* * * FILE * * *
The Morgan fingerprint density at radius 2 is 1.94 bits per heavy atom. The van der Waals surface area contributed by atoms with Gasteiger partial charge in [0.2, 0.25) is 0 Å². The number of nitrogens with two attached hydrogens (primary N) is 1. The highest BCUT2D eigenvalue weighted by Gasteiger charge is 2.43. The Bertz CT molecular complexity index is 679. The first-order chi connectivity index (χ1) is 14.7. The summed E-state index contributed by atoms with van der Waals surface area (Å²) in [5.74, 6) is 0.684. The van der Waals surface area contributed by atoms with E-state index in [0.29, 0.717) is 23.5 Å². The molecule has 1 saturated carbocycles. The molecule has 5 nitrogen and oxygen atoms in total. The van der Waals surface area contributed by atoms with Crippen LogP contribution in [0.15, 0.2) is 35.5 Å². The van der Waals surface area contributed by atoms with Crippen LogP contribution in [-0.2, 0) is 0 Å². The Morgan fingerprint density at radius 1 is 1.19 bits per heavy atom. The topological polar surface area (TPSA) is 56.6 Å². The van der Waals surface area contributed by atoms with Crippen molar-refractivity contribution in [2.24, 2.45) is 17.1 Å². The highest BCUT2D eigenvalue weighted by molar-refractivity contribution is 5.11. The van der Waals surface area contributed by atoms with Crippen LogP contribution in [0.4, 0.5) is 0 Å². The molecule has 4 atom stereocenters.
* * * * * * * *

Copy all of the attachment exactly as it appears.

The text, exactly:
The Morgan fingerprint density at radius 2 is 1.94 bits per heavy atom. The van der Waals surface area contributed by atoms with Gasteiger partial charge in [0.2, 0.25) is 0 Å². The number of nitrogens with two attached hydrogens (primary N) is 1. The highest BCUT2D eigenvalue weighted by Gasteiger charge is 2.43. The Bertz CT molecular complexity index is 679. The first-order chi connectivity index (χ1) is 14.7. The summed E-state index contributed by atoms with van der Waals surface area (Å²) in [5.74, 6) is 0.684. The van der Waals surface area contributed by atoms with E-state index in [0.29, 0.717) is 23.5 Å². The molecule has 1 saturated carbocycles. The molecule has 5 nitrogen and oxygen atoms in total. The van der Waals surface area contributed by atoms with Crippen LogP contribution in [0.15, 0.2) is 35.5 Å². The van der Waals surface area contributed by atoms with Crippen LogP contribution in [-0.2, 0) is 0 Å². The Morgan fingerprint density at radius 1 is 1.19 bits per heavy atom. The topological polar surface area (TPSA) is 56.6 Å². The van der Waals surface area contributed by atoms with Crippen molar-refractivity contribution in [2.24, 2.45) is 17.1 Å². The highest BCUT2D eigenvalue weighted by molar-refractivity contribution is 5.11. The van der Waals surface area contributed by atoms with Crippen LogP contribution in [0.4, 0.5) is 0 Å². The molecule has 4 atom stereocenters.